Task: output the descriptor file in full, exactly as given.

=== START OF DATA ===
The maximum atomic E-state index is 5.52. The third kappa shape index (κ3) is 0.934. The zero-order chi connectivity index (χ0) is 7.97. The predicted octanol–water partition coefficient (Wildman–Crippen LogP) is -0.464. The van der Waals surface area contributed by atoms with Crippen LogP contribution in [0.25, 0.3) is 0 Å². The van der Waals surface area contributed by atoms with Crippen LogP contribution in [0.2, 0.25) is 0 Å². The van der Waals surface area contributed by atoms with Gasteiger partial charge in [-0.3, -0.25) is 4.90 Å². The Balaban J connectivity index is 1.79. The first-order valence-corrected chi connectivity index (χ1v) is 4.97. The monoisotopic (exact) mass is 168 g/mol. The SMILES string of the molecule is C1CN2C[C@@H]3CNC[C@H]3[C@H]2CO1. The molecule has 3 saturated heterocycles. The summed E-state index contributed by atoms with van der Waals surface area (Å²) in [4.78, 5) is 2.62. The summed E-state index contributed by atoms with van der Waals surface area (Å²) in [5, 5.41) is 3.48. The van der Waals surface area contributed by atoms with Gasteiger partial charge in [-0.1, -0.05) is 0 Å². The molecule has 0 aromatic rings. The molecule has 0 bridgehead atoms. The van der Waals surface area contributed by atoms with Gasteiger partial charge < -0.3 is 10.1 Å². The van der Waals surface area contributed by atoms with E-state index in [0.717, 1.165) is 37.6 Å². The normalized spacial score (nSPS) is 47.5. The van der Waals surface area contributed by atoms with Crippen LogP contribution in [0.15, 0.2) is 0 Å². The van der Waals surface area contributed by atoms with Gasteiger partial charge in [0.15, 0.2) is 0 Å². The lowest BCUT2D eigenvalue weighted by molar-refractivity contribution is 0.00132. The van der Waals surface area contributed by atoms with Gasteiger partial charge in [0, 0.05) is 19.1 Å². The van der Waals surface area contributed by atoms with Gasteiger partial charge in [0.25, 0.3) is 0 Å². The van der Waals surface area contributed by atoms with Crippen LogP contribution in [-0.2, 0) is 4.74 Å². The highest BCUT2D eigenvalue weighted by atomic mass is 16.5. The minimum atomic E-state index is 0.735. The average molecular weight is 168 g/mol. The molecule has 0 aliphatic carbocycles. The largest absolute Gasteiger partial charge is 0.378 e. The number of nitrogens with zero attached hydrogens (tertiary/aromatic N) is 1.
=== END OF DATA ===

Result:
The maximum atomic E-state index is 5.52. The third kappa shape index (κ3) is 0.934. The zero-order chi connectivity index (χ0) is 7.97. The predicted octanol–water partition coefficient (Wildman–Crippen LogP) is -0.464. The van der Waals surface area contributed by atoms with Crippen LogP contribution in [0.25, 0.3) is 0 Å². The van der Waals surface area contributed by atoms with Crippen LogP contribution in [0.2, 0.25) is 0 Å². The van der Waals surface area contributed by atoms with Gasteiger partial charge in [-0.3, -0.25) is 4.90 Å². The Balaban J connectivity index is 1.79. The first-order valence-corrected chi connectivity index (χ1v) is 4.97. The monoisotopic (exact) mass is 168 g/mol. The SMILES string of the molecule is C1CN2C[C@@H]3CNC[C@H]3[C@H]2CO1. The molecule has 3 saturated heterocycles. The summed E-state index contributed by atoms with van der Waals surface area (Å²) in [4.78, 5) is 2.62. The summed E-state index contributed by atoms with van der Waals surface area (Å²) in [5, 5.41) is 3.48. The van der Waals surface area contributed by atoms with Gasteiger partial charge in [-0.1, -0.05) is 0 Å². The molecule has 0 aromatic rings. The molecule has 0 bridgehead atoms. The van der Waals surface area contributed by atoms with Gasteiger partial charge < -0.3 is 10.1 Å². The van der Waals surface area contributed by atoms with E-state index in [0.717, 1.165) is 37.6 Å². The normalized spacial score (nSPS) is 47.5. The van der Waals surface area contributed by atoms with Crippen LogP contribution in [0.15, 0.2) is 0 Å². The van der Waals surface area contributed by atoms with Gasteiger partial charge in [0.15, 0.2) is 0 Å². The lowest BCUT2D eigenvalue weighted by molar-refractivity contribution is 0.00132. The van der Waals surface area contributed by atoms with Gasteiger partial charge in [0, 0.05) is 19.1 Å². The van der Waals surface area contributed by atoms with Gasteiger partial charge in [0.25, 0.3) is 0 Å². The van der Waals surface area contributed by atoms with Crippen LogP contribution in [-0.2, 0) is 4.74 Å². The highest BCUT2D eigenvalue weighted by atomic mass is 16.5. The minimum atomic E-state index is 0.735. The average molecular weight is 168 g/mol. The molecule has 0 aliphatic carbocycles. The largest absolute Gasteiger partial charge is 0.378 e. The number of nitrogens with zero attached hydrogens (tertiary/aromatic N) is 1.